In subjects for whom immune response data were analyzed (n=146), the number of antigen-specific memory T-cells was found to increase only after administration of Rocapuldencel-T. In those subjects who received at least seven doses of Rocapuldencel-T (n=100), the average number of antigen-specific memory T-cells after the seventh dose was approximately double the number observed before treatment. This increase was found to be statistically significant (p<0.0001). Similar data on a smaller number of patients were presented at the European Society for Medical Oncology Conference in September 2017.
Additionally, for those subjects who received at least seven doses of Rocapuldencel-T, there was a statistically significant correlation between survival and the change in the number of antigen-specific memory T-cells from baseline (Spearman’s Rho = 0.40; p<0.0001). For those 25 patients with the greatest increase in the number of antigen-specific memory T-cells from baseline, no patient deaths had been recorded as of the time of the February 2017 interim analysis.
IL-12 Secretion by Each Patient’s Specific Rocapuldencel-T Immunotherapy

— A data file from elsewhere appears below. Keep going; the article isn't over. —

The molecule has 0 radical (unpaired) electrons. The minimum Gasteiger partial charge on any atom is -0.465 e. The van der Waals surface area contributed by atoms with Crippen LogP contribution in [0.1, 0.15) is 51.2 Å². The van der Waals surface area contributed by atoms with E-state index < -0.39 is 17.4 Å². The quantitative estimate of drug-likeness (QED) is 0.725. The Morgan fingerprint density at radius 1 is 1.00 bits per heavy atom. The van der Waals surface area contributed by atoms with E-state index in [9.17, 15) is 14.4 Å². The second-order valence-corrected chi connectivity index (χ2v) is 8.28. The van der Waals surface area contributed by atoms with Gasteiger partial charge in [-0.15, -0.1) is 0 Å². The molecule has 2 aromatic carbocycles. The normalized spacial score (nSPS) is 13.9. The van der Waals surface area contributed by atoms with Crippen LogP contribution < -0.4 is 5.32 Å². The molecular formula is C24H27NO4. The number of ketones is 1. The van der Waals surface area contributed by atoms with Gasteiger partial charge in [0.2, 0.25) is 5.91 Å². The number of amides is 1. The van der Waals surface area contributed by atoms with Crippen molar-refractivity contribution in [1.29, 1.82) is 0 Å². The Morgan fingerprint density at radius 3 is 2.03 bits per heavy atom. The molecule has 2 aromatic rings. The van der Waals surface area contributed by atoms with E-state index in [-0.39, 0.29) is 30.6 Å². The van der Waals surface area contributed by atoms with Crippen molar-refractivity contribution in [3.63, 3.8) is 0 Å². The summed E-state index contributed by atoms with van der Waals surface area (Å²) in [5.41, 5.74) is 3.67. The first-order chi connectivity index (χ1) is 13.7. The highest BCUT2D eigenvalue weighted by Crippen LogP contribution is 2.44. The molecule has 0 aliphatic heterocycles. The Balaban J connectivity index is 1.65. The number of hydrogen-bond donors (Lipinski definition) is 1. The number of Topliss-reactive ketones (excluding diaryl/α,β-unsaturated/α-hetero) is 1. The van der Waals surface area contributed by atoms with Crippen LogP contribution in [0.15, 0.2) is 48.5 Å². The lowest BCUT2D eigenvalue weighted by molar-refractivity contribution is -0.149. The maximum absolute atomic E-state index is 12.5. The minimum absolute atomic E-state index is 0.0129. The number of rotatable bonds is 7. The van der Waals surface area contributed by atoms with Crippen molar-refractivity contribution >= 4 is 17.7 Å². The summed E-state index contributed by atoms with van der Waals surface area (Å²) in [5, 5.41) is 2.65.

An analysis was conducted to evaluate the relationship between the amount of IL-12 secreted by each patient’s specific immunotherapy and that patient’s survival. Samples from patients treated with Rocapuldencel-T as of February 2017 (n=179) were divided into two groups: those with above the median amount of IL-12, and those with below the median amount of IL-12. Comparison of the Kaplan-Meier curves for these two groups revealed that those with higher than median levels of IL-12 demonstrated improved survival. Additionally, there was a statistically significant correlation between the level of IL-12 and survival (Spearman’s Rho = 0.27; p<0.0002). There was also a statistically significant correlation between the level of IL-12 and the change from baseline in antigen-specific memory T-cells for patients who received at least seven doses of Rocapuldencel-T (n=95; Spearman’s Rho = 0.43; p<0.0001).